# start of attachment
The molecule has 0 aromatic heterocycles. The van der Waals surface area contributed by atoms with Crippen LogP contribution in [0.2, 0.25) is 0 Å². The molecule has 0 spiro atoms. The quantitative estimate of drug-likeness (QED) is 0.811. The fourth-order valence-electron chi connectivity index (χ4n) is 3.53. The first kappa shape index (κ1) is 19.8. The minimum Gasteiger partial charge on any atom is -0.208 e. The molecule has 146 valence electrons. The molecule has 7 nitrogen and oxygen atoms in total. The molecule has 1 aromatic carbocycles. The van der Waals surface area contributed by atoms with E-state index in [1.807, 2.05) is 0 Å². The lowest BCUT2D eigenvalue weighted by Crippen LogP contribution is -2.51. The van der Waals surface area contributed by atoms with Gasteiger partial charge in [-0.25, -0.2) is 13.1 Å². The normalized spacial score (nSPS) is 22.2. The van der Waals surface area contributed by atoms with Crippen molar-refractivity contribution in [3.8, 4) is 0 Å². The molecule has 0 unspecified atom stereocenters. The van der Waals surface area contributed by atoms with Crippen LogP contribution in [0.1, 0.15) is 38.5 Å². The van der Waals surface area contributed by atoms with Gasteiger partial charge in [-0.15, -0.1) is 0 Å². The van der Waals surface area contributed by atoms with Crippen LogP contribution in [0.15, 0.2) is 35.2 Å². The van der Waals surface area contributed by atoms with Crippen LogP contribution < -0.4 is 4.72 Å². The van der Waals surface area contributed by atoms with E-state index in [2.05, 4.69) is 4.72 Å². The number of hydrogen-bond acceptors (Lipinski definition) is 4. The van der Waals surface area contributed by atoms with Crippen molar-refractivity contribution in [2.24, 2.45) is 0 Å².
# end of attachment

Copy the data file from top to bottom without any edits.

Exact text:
The molecule has 0 aromatic heterocycles. The van der Waals surface area contributed by atoms with Crippen LogP contribution in [0.2, 0.25) is 0 Å². The molecule has 0 spiro atoms. The quantitative estimate of drug-likeness (QED) is 0.811. The fourth-order valence-electron chi connectivity index (χ4n) is 3.53. The first kappa shape index (κ1) is 19.8. The minimum Gasteiger partial charge on any atom is -0.208 e. The molecule has 146 valence electrons. The molecule has 7 nitrogen and oxygen atoms in total. The molecule has 1 aromatic carbocycles. The van der Waals surface area contributed by atoms with E-state index in [1.807, 2.05) is 0 Å². The lowest BCUT2D eigenvalue weighted by Crippen LogP contribution is -2.51. The van der Waals surface area contributed by atoms with Gasteiger partial charge in [-0.25, -0.2) is 13.1 Å². The normalized spacial score (nSPS) is 22.2. The van der Waals surface area contributed by atoms with Crippen molar-refractivity contribution in [3.8, 4) is 0 Å². The molecule has 0 unspecified atom stereocenters. The van der Waals surface area contributed by atoms with Crippen LogP contribution in [0.1, 0.15) is 38.5 Å². The van der Waals surface area contributed by atoms with Gasteiger partial charge in [-0.15, -0.1) is 0 Å². The van der Waals surface area contributed by atoms with Crippen LogP contribution in [0.15, 0.2) is 35.2 Å². The van der Waals surface area contributed by atoms with Crippen LogP contribution < -0.4 is 4.72 Å². The van der Waals surface area contributed by atoms with E-state index in [2.05, 4.69) is 4.72 Å². The number of hydrogen-bond acceptors (Lipinski definition) is 4. The van der Waals surface area contributed by atoms with Crippen molar-refractivity contribution in [2.24, 2.45) is 0 Å².